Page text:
Taking my mother to Sicily twenty-two years ago for her seventieth birthday, as it turned out, was a dual transcendent gift. Mom would’ve been ninety-three this July. Had I left her here, Jean might’ve still been alive to see LouLou become the remarkable teenager she is today. Jean, bless her heart did hang on, but went to heaven when LouLou was only two months and six days old.
Seniors live longer in Sicily. They’re not out playing mahjong, golf nor tennis, nothing of the sort. What I do witness are similar situations: eighty-two year old Enza on an aluminum step ladder washing her wood shutters; same way she’s done for eight years I know of, probably sixty before that. Yesterday morning an old man wearing dark brown baggy trousers, wrinkled plaid shirt, rumpled slate sport coat and soiled hat was unlocking his trunk on the port putting just-caught fish away before driving off; he must’ve been eighty-seven or so. There’s no shortage of smokers here, though I don’t see old folks with lit cigarettes dangling from their lips. Walking anywhere in Castellammare requires strong legs and core; hills are simply unavoidable.
Geraci, alongside other Italian bottled mineral water goes down as if it flowed from a creek in the Italian Alps. Local town fountains here are ice cold and delicious. My grandmother, Anna D’Angelo washed her clothes in one we drink from right off Via Ferrantelli, where she lived a hundred years ago prior to reaching Ellis Island. When sipping from Anna’s fountain, I sometimes picture Uncle Jimmy and Aunt Nellie as kids, splashing each other while Grandma scrubbed away.
Tenacious Sicilians won’t back down; Byzantines and Carthaginians tried to conquer Sicily a thousand years ago; fat chance, wasn’t ever gonna happen. Occasionally Sicily’s ancient stone block walls are adorned by a flowering plant squeezing its way out from well-earned cracks. Where we’re staying this trip, streets wouldn’t even be considered alleys elsewhere; it’s the oldest section of Castellammare near Il Castello and Chiesa Madrice. These streets were designed with donkeys, horses and wagons in mind, not cars, Mercedes-Benz Smart car excluded. I can almost stretch over to touch the terrace across Via Sarcona, yet I’d undoubtedly fall, creating a ghastly mess four flights below.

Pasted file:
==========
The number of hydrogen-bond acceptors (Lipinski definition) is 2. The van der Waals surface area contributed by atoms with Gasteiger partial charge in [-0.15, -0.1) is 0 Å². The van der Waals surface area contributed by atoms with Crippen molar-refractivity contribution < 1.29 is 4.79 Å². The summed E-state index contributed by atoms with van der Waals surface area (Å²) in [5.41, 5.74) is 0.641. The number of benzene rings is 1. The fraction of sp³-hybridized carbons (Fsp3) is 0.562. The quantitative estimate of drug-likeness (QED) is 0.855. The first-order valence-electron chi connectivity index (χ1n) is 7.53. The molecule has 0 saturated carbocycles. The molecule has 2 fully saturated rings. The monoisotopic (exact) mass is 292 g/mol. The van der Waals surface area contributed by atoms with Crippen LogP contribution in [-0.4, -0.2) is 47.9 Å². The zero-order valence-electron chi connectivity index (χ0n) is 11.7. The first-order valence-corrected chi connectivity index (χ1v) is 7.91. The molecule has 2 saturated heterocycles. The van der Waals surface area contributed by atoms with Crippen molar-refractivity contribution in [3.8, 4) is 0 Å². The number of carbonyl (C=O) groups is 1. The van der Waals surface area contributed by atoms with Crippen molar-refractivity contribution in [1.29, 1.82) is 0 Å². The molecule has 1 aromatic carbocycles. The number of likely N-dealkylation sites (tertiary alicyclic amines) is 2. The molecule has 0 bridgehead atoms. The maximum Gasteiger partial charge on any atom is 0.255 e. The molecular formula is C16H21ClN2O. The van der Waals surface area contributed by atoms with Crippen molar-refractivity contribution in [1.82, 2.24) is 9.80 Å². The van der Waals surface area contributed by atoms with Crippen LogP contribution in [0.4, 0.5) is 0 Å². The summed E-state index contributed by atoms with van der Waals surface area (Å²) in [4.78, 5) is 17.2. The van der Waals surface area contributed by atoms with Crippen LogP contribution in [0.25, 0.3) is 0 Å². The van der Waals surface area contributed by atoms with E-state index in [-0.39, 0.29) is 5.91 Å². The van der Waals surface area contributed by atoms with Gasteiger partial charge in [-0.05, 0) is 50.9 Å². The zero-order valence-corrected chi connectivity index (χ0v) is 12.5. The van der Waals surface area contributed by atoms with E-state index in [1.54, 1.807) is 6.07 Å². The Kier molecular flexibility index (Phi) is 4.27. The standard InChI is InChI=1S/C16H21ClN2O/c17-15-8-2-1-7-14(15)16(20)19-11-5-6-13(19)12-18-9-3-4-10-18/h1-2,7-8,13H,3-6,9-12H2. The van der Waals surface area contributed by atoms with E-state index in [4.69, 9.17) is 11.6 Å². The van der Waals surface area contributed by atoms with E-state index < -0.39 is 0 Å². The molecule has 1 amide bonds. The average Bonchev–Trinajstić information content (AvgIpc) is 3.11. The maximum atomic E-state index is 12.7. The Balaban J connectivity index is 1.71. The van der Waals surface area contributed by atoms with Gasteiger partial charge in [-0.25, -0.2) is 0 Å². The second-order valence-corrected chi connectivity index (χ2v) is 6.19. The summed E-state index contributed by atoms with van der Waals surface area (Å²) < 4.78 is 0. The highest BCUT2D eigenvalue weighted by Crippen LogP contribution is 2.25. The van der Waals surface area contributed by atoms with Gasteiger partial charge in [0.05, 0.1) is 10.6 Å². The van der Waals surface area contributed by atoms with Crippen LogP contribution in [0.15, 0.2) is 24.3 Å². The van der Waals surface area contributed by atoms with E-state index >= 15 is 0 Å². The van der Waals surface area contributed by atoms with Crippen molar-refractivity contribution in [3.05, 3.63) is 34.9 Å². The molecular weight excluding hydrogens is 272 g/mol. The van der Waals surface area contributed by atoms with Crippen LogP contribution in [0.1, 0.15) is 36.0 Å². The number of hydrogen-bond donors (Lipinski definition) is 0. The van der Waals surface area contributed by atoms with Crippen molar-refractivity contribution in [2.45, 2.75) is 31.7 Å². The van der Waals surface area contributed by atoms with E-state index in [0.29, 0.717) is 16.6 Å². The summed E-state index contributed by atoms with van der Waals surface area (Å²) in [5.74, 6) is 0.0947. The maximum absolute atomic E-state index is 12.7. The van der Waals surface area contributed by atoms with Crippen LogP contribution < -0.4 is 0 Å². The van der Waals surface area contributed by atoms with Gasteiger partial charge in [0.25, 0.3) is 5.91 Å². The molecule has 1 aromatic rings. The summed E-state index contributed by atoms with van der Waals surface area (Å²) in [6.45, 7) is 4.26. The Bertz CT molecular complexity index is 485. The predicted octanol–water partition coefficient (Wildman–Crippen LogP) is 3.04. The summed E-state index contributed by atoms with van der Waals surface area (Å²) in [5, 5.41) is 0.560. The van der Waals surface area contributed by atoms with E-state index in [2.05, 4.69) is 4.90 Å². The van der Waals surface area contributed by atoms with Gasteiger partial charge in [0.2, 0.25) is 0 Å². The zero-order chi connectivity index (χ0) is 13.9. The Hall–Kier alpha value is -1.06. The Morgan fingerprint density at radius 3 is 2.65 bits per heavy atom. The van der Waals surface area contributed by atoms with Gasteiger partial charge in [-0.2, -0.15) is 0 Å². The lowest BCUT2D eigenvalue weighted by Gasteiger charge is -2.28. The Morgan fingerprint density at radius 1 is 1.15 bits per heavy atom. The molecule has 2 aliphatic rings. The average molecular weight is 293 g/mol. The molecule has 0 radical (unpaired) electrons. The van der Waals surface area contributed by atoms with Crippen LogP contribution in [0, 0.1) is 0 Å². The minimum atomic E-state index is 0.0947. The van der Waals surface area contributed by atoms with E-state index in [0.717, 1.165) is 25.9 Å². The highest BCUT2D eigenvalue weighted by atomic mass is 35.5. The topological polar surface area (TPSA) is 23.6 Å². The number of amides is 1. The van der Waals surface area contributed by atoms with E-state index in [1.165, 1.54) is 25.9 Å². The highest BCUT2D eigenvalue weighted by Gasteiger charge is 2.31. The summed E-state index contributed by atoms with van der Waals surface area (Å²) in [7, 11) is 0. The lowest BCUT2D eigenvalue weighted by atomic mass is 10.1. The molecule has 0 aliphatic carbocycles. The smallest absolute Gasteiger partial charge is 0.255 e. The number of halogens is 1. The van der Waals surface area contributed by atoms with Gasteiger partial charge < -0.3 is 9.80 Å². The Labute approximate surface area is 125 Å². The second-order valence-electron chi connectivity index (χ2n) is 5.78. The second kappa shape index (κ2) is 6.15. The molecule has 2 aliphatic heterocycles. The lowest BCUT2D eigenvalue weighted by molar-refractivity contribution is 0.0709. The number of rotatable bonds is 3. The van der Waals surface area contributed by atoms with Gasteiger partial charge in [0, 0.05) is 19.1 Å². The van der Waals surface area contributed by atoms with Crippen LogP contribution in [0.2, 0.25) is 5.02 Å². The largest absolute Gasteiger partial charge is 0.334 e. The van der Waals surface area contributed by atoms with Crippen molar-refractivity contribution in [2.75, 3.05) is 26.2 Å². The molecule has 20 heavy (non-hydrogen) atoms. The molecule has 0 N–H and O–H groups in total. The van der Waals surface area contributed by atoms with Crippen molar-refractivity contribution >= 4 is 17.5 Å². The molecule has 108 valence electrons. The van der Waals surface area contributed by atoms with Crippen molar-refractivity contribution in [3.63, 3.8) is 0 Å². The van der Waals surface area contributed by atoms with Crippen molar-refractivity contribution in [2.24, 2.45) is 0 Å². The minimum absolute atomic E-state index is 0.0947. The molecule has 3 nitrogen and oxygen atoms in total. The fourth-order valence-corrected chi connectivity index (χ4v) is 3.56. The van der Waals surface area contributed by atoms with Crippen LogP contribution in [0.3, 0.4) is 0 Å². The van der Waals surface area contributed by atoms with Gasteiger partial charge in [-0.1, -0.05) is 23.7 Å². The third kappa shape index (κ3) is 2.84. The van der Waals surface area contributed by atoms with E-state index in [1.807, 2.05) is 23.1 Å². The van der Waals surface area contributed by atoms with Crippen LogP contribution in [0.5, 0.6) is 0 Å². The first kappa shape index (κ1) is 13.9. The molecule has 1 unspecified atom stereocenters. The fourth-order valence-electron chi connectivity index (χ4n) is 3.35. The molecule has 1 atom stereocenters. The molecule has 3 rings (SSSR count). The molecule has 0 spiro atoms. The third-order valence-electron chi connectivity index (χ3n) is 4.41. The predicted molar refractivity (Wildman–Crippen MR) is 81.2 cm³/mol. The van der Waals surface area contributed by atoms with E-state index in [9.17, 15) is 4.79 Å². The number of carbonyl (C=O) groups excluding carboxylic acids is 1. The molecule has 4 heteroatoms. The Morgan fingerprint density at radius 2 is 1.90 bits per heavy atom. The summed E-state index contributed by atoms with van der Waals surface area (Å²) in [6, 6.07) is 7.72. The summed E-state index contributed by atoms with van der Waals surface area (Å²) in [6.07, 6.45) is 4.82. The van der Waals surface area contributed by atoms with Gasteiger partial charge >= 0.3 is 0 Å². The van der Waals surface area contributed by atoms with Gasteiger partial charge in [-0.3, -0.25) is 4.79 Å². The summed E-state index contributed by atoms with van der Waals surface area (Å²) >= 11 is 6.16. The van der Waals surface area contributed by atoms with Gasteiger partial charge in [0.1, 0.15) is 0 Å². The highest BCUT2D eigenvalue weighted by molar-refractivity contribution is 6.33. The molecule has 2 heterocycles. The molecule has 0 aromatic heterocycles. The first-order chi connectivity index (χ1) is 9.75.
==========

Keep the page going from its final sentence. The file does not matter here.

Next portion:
It was like pulling teeth getting Jean to accept my gift. Independent as her mother, Mom hardly ever said yes to any kind of help, didn’t matter if she needed it or not. Once we finally got here, I was chopped liver; Jean stayed engaged in conversation with whoever said buongiorno or buonasera. I’d often stand aside waiting twenty minutes while Jean chatted as if she’d known this stranger her entire life. Initially I felt rejected — hoping to find out what this gabfest was all about, made the mistake of interrupting Jean, tapped inquiring, “Mom, what is she saying?” Delivering a convincing whack, Jean struck my shoulder to reprimand me, adding, “zittiti,” Sicilian’s fun expression for be quiet.